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Waldorf Education is a worldwide independent school movement developed in Europe by the Austrian philosopher, social reformer and visionary Rudolf Steiner about 100 years ago. Today, Waldorf Education is represented worldwide in more than 60 countries with around 1000 schools and around 2000 early childhood programs. In Waldorf Education, the learning process is essentially threefold, dealing with the brain, heart and hands. Or in other words, thinking, feeling and doing. This is the basis at which Waldorf teachers work to raise and care for each child through a curriculum and methodology that combines academic knowledge, art and practical skills.
Although Waldorf Education has been in the United States since 1928 with the establishment of the Rudolf Steiner School in New York, it has not been well known in the country. However, Waldorf Education has become more well-known due to the growing dissatisfaction with non-formal education and the growing recognition of the many benefits that the child has gained through experiences through interaction with art, movement and nature.
Waldorf Education begins with the assumption that childhood consists of three stages, each roughly seven years old. From birth to seven years (early childhood), seven to 14 years (mid-term childhood) and 14 to 21 years (adolescence). Each stage has an impact on how children feel and approach the world (intellectually, emotionally, physically and spiritually). This affects the way they learn. Waldorf educators believe that the curriculum and teaching methods developed for each childhood should be prepared in accordance with these stages of development.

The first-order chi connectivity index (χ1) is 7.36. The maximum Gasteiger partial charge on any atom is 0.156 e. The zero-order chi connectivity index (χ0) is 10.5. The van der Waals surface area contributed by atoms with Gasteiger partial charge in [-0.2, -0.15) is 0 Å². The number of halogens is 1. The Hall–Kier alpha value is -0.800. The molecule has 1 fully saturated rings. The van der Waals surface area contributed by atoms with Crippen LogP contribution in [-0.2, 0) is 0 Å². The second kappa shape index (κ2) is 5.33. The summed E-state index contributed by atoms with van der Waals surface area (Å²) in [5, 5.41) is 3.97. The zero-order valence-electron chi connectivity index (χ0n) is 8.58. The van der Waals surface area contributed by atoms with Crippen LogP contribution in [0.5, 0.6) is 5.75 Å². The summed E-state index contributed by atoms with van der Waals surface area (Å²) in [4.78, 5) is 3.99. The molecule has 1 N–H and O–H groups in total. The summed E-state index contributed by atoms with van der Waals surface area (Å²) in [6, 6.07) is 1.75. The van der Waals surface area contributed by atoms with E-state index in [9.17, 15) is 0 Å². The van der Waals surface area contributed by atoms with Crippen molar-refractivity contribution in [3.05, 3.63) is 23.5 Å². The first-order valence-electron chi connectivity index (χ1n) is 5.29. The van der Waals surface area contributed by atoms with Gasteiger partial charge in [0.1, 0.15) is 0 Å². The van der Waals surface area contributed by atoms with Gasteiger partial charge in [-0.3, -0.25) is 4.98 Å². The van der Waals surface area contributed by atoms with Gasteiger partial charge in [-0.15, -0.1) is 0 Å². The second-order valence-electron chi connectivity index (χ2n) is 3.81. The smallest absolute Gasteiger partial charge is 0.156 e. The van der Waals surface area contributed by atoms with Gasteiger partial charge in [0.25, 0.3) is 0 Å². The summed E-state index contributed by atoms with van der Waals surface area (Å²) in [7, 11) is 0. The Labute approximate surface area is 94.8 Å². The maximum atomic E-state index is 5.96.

When you visit a Waldorf school and watch the students during the play, you will see children who enjoy living, are free to explore nature and go freely to places where wide curiosity and imagination take them. Waldorf-educated children are free to develop according to their natural rhythms and gain the experience to become healthy, self-fulfilling individuals by fully enjoying their childhood.
In Waldorf classes you won't find young children wandering around a computer or having to sit for a standard test. Learning at Waldorf Education is an experiential activity. When it's time to teach the benefits, uses and how technology is made, Waldorf school teachers obviously do. However, the knowledge, self-awareness and problem-solving skills that children develop as a result of years of hands-on research allow them to learn more by sitting on a screen.
The advantages of learning as a block in Waldorf Education have long been recognized. In the daily morning (or main ”) classes, Waldorf students spend up to two hours concentrating on a topic that rotates every 3-4 weeks between academic disciplines, from elementary to twelfth grade. Students have the opportunity to examine each topic comprehensively and from a range of perspectives that contribute to their enjoyment and understanding.
In Waldorf education, all students learn mathematics, science and foreign languages. They all play an instrument and sing in the choir. They all learn crafts, take physical education classes and take part in classroom games. The aim of Waldorf Education is to expose children to a wide range of experiences and to develop many interests and abilities within them.
Education at a Waldorf school is not measured by competition and test scores and is seen as a lifetime journey.
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